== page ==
NATHALIE DJURBERG & HANS BERG
It Will End in Stars, 2018
Julia Stoschek Collection, Berlin
From 25 January until 26 April 2020
by Elda Oreto
It Will End in Stars (2018) is a virtual reality project by Nathalie Djurberg & Hans Berg for Acute Art (www.acuteart.org). The project, directed and curated by Daniel Birnbaum, will be exhibited until April 26, 2020 at the Julia Stoschek Collection (www.jsc.art). Nathalie Djurberg & Hans Berg create an interactive VR work that combines the aesthetic of a video game with that of an escape room. The work investigates freedom of choice and the way each of us reacts to different possibilities. In order to make tangible the importance of decisions and intentions in human action, the work requires the viewer to move and operate “actively” within the virtual space. A sensor detects hand movements and causes the VR to react accordingly.
The viewer of the work, once the VR glasses are on, has access to the virtual landscape: in a dark wood faces the first decision — to enter an abandoned hut or to remain in the woods, wandering aimlessly, exposed to unknown dangers. Entering the hut, inside, there is a gray wolf sitting on an armchair near a fireplace. Around him are scattered various objects, including a gramophone and a skull. Enclosed in a small birdcage, hanging from the ceiling, there is a miniature woman. Djurberg’s disturbing images recall the typical motifs of her work, creating an alienating and obscene world, like those described in certain nursery rhymes for children. Djurberg continues her artistic research into the archetypes of western mindsets, with her charcoal drawings in black and white, together with text inserts and a soundtrack by Hans Berg. Strange words appear suspended in mid-air. They remind us of the voices in our dreams: they make sense but are truncated and only partially intelligible. Among the writings, two passages captivate the attention: Let’s keep memories they make me company… I am scared…
The interactive element of It Will End in Stars requires the viewer to find an element or an object that activates the next level, in order to continue along the path and reach the end. The viewer must perform various actions: offering the wolf a cigarette, lighting it, touching the skull, touching the gramophone to make the wolf dance and finally, touching the woman in the cage. Performing these operations in succession allows to enter another dimension — the patio of a temple, where the tiny woman becomes a giant. While flashing, the woman turns into a skeleton that resembles some kind of primitive deity. Walking under the huge legs of the giant, who, among other things, seems to have cannibalistic intentions, one is able to escape the temple, becoming free into a starry universe.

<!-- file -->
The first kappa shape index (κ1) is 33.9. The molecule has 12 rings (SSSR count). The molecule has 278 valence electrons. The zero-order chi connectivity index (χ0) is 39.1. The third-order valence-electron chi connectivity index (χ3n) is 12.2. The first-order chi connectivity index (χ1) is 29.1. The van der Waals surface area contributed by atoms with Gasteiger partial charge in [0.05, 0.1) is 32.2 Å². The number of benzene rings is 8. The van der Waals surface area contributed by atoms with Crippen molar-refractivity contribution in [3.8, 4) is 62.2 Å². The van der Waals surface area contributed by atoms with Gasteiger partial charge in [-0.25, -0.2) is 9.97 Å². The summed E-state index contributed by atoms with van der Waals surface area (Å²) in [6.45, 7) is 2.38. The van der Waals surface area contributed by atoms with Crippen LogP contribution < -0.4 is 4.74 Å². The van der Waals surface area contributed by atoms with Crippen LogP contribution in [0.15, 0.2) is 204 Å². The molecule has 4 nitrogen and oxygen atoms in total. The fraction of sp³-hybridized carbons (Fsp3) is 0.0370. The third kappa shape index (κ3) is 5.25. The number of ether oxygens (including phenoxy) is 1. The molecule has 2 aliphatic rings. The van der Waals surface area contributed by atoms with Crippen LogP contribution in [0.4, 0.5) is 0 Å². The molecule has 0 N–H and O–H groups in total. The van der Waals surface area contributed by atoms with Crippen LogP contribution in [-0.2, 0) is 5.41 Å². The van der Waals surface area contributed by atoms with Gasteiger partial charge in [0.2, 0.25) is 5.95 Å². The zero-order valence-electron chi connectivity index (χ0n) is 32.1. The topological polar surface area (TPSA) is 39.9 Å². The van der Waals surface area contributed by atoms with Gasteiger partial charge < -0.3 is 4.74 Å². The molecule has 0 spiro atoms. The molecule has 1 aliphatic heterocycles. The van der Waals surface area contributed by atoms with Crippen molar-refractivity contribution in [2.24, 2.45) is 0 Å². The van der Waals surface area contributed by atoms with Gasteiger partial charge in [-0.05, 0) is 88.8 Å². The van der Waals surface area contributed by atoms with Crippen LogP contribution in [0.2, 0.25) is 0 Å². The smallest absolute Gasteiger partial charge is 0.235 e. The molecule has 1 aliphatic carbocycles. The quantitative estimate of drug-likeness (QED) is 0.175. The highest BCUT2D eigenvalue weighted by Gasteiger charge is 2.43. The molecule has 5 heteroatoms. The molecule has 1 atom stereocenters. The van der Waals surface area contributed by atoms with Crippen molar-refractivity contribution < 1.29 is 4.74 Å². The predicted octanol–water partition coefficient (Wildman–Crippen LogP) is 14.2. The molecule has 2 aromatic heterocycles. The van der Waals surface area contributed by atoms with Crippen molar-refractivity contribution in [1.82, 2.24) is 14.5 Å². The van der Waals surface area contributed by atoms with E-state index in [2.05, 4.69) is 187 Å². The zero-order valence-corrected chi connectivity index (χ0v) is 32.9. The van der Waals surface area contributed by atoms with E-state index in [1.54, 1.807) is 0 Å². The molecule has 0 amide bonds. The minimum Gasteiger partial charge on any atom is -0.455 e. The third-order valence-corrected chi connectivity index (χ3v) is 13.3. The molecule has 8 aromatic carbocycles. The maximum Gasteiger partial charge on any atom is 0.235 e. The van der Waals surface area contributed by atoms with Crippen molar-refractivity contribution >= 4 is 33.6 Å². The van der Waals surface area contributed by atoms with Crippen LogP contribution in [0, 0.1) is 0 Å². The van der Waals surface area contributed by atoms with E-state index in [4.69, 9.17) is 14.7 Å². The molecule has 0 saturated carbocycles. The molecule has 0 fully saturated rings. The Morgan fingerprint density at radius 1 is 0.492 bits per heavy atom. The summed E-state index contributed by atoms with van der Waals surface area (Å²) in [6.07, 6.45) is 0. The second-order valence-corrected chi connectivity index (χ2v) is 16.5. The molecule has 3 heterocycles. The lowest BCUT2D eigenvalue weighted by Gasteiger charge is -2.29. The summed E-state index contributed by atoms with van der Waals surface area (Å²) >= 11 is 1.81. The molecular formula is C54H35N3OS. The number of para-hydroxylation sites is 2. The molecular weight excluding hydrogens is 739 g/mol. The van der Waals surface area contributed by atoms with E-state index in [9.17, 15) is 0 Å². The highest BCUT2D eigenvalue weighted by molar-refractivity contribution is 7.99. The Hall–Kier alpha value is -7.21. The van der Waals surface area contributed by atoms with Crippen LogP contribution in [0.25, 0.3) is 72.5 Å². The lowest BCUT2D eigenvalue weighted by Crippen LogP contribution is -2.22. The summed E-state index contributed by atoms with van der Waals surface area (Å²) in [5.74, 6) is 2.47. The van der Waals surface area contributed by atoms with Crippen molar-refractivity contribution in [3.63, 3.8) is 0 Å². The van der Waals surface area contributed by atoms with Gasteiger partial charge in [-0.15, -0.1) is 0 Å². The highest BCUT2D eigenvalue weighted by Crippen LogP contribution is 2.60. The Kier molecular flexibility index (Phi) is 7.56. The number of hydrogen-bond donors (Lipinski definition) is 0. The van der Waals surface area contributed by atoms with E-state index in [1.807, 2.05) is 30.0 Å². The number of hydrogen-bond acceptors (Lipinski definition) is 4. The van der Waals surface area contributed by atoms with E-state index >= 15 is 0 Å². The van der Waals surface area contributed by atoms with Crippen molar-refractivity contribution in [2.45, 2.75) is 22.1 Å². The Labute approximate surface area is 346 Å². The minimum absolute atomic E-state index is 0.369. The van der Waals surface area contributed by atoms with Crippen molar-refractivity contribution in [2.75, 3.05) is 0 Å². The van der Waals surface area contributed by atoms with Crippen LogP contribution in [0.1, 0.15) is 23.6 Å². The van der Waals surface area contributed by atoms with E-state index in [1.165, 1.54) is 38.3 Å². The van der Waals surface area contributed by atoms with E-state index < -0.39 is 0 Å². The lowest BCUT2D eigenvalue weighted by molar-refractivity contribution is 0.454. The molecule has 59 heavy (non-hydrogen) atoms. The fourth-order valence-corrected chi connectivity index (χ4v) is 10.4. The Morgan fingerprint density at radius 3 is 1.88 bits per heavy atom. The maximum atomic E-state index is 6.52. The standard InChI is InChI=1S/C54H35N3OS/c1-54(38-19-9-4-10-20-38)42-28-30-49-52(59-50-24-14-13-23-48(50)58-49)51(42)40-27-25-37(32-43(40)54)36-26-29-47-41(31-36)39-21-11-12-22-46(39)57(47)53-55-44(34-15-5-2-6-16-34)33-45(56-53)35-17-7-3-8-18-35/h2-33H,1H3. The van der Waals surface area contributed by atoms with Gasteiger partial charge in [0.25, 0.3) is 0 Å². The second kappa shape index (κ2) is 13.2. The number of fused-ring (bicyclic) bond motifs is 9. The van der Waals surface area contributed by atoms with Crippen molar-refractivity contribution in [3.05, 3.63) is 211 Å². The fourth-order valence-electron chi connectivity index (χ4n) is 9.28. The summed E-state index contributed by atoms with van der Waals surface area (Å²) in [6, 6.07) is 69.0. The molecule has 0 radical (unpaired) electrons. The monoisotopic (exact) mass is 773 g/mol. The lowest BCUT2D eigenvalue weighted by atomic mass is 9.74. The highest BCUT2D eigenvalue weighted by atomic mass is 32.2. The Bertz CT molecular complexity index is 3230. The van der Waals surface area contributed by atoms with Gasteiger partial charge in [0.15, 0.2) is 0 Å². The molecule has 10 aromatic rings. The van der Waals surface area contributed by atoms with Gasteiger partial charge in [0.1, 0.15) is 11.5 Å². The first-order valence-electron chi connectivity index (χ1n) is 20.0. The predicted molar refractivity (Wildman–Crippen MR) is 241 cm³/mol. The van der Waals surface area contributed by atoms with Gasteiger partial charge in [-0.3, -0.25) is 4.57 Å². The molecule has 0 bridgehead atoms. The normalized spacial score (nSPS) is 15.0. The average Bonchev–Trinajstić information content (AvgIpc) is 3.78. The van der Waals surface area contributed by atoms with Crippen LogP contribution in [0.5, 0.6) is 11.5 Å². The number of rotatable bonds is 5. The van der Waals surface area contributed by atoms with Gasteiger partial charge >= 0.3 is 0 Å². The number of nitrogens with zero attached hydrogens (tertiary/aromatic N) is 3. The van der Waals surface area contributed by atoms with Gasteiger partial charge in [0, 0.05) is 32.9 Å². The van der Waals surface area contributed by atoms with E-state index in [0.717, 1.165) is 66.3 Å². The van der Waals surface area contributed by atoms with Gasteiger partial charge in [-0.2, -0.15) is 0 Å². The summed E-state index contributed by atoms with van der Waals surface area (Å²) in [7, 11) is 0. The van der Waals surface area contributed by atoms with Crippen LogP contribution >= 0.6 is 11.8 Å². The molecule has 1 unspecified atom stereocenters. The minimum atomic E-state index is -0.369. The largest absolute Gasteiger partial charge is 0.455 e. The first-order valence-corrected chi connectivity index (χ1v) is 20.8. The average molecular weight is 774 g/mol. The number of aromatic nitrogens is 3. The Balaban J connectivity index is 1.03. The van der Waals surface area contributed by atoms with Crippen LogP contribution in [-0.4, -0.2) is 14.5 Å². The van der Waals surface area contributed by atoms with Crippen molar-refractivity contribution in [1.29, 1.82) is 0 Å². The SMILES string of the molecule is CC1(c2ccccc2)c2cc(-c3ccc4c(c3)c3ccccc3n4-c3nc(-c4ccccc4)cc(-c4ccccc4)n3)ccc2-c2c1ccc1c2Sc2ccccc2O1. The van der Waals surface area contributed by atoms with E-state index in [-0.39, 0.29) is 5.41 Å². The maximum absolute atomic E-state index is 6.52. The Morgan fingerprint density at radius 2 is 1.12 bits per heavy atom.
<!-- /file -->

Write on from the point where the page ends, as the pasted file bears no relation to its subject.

In It Will End in Stars, each choice leads to another choice and then to more. Time is always an eternal now, with a constantly flexible perimeter. If a choice we have made has not led us anywhere, we can correct it and revise it; we can go back and change it. There is no “game-over.” The past is reversible, without guilt. This double interactive and simultaneously programmed nature of VR creates a sense of openness to infinite possibilities accompanied by a limitation of choice.
In Djurberg & Berg VR, what we encounter is more than a crossroad, it is like a three way junction. The past lies behind us, with the choices we have made (like the dark, endless wood); ahead of us is a future with two possibilities: following established habits (like the wolf on the chair who smokes cigarettes), repeating the choices of the past infinitely, inevitably leading us to the same point, as in a vicious circle, or changing, overcoming our fears (the woman in the cage) and evolving into something unexpected and bigger (the starry sky).
Nathalie Djurberg and Hans Berg’s research revolves around the primary fears and instincts of the human soul – jealousy, avarice, lust – analyzing them when they are still in a primitive and concrete state and not yet defined abstractly as feelings, bound by logical measures and moral norms. The complex symbolic universe they create represents a short journey inside the dark zone of our soul, reflecting the opportunities that a person encounters in every moment of life, on order to achieve what he wants. Their work combines Djurberg’s characteristic clay animation, which she developed in 2001, and Berg’s hypnotic musical compositions and sound effects. By mixing cinema, sculpture and performance, their most recent works have also created immersive environments rich in symbolic meaning. These works include We Are Not Two We Are One (2008) and Tiger Licking a Girls’ Butt (2004), which present a visionary world made up of grotesque figures and anguished atmospheres. The artistic duo exhibited together at various events including The Secret Garden (2016) at the Shanghai 21st Century Minsheng Art Museum, China; the Perth Institute of Contemporary Art and the Australian Center for Contemporary Art, Melbourne. They have also participated in group exhibitions, including the 53rd Venice Biennale (2009).
Nathalie Djurberg was born in Lysekil, Sweden in 1978, and she received an MFA at the Malmö Art Academy, Sweden in 2002. Hans Berg was born in Rättvik, Sweden in 1978, and he is a musician, producer and composer, working mainly with electronic music. Nathalie Djurberg and Hans Berg live and work in Berlin, Germany.